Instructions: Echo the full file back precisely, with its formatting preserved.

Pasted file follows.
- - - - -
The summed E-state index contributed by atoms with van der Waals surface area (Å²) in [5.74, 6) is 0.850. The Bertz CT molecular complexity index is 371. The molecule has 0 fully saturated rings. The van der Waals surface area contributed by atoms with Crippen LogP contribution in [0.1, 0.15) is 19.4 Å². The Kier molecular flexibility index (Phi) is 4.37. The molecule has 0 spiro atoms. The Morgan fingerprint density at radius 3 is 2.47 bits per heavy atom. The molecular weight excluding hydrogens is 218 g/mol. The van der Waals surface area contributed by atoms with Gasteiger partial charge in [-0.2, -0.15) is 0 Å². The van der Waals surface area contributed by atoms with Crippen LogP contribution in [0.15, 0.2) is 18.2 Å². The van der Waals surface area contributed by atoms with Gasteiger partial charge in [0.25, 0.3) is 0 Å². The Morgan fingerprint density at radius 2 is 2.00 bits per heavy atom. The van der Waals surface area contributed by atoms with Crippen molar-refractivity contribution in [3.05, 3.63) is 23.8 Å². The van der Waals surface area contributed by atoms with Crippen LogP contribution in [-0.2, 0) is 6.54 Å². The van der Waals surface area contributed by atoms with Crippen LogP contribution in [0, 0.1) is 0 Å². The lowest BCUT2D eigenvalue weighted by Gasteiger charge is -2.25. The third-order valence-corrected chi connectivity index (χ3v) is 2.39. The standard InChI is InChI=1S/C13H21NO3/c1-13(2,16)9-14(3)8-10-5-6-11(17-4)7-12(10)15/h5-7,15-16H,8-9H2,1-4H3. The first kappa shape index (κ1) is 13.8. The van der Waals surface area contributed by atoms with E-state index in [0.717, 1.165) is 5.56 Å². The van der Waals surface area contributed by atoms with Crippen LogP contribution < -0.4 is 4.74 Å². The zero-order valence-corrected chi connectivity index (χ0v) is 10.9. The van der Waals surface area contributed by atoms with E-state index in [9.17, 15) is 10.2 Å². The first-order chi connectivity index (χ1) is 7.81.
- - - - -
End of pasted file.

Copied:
The summed E-state index contributed by atoms with van der Waals surface area (Å²) in [5.74, 6) is 0.850. The Bertz CT molecular complexity index is 371. The molecule has 0 fully saturated rings. The van der Waals surface area contributed by atoms with Crippen LogP contribution in [0.1, 0.15) is 19.4 Å². The Kier molecular flexibility index (Phi) is 4.37. The molecule has 0 spiro atoms. The Morgan fingerprint density at radius 3 is 2.47 bits per heavy atom. The molecular weight excluding hydrogens is 218 g/mol. The van der Waals surface area contributed by atoms with Gasteiger partial charge in [-0.2, -0.15) is 0 Å². The van der Waals surface area contributed by atoms with Crippen LogP contribution in [0.15, 0.2) is 18.2 Å². The van der Waals surface area contributed by atoms with Gasteiger partial charge in [0.25, 0.3) is 0 Å². The Morgan fingerprint density at radius 2 is 2.00 bits per heavy atom. The van der Waals surface area contributed by atoms with Crippen molar-refractivity contribution in [3.05, 3.63) is 23.8 Å². The van der Waals surface area contributed by atoms with Crippen LogP contribution in [-0.2, 0) is 6.54 Å². The van der Waals surface area contributed by atoms with Crippen LogP contribution in [0, 0.1) is 0 Å². The lowest BCUT2D eigenvalue weighted by Gasteiger charge is -2.25. The third-order valence-corrected chi connectivity index (χ3v) is 2.39. The standard InChI is InChI=1S/C13H21NO3/c1-13(2,16)9-14(3)8-10-5-6-11(17-4)7-12(10)15/h5-7,15-16H,8-9H2,1-4H3. The first kappa shape index (κ1) is 13.8. The van der Waals surface area contributed by atoms with E-state index in [0.717, 1.165) is 5.56 Å². The van der Waals surface area contributed by atoms with Crippen LogP contribution < -0.4 is 4.74 Å². The zero-order valence-corrected chi connectivity index (χ0v) is 10.9. The van der Waals surface area contributed by atoms with E-state index in [9.17, 15) is 10.2 Å². The first-order chi connectivity index (χ1) is 7.81.